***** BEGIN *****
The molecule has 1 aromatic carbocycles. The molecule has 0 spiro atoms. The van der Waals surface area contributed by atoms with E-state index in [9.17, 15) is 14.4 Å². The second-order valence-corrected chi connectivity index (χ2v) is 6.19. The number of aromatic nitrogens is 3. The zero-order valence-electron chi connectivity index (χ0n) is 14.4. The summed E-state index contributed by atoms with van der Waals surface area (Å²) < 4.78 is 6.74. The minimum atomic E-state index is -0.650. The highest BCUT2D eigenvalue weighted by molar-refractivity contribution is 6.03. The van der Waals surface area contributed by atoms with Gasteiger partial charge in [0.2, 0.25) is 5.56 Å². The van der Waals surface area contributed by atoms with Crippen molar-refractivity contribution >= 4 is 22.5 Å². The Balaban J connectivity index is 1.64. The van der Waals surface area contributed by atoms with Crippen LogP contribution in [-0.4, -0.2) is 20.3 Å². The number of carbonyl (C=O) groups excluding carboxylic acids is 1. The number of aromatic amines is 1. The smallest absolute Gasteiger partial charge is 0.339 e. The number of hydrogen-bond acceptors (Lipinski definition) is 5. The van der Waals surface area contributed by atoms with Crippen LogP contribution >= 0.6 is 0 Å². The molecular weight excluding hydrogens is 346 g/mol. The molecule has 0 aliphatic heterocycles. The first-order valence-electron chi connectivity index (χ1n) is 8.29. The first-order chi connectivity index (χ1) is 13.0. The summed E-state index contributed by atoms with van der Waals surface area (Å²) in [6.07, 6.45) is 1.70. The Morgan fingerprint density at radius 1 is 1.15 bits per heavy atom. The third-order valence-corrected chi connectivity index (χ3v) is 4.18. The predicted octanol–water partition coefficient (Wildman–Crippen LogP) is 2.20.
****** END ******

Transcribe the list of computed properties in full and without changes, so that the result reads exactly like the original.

The molecule has 1 aromatic carbocycles. The molecule has 0 spiro atoms. The van der Waals surface area contributed by atoms with E-state index in [9.17, 15) is 14.4 Å². The second-order valence-corrected chi connectivity index (χ2v) is 6.19. The number of aromatic nitrogens is 3. The zero-order valence-electron chi connectivity index (χ0n) is 14.4. The summed E-state index contributed by atoms with van der Waals surface area (Å²) < 4.78 is 6.74. The minimum atomic E-state index is -0.650. The highest BCUT2D eigenvalue weighted by molar-refractivity contribution is 6.03. The van der Waals surface area contributed by atoms with Gasteiger partial charge in [0.2, 0.25) is 5.56 Å². The van der Waals surface area contributed by atoms with Crippen molar-refractivity contribution >= 4 is 22.5 Å². The Balaban J connectivity index is 1.64. The van der Waals surface area contributed by atoms with Crippen LogP contribution in [-0.4, -0.2) is 20.3 Å². The number of carbonyl (C=O) groups excluding carboxylic acids is 1. The number of aromatic amines is 1. The smallest absolute Gasteiger partial charge is 0.339 e. The number of hydrogen-bond acceptors (Lipinski definition) is 5. The van der Waals surface area contributed by atoms with Crippen LogP contribution >= 0.6 is 0 Å². The molecular weight excluding hydrogens is 346 g/mol. The molecule has 0 aliphatic heterocycles. The first-order valence-electron chi connectivity index (χ1n) is 8.29. The first-order chi connectivity index (χ1) is 13.0. The summed E-state index contributed by atoms with van der Waals surface area (Å²) in [6.07, 6.45) is 1.70. The Morgan fingerprint density at radius 1 is 1.15 bits per heavy atom. The third-order valence-corrected chi connectivity index (χ3v) is 4.18. The predicted octanol–water partition coefficient (Wildman–Crippen LogP) is 2.20.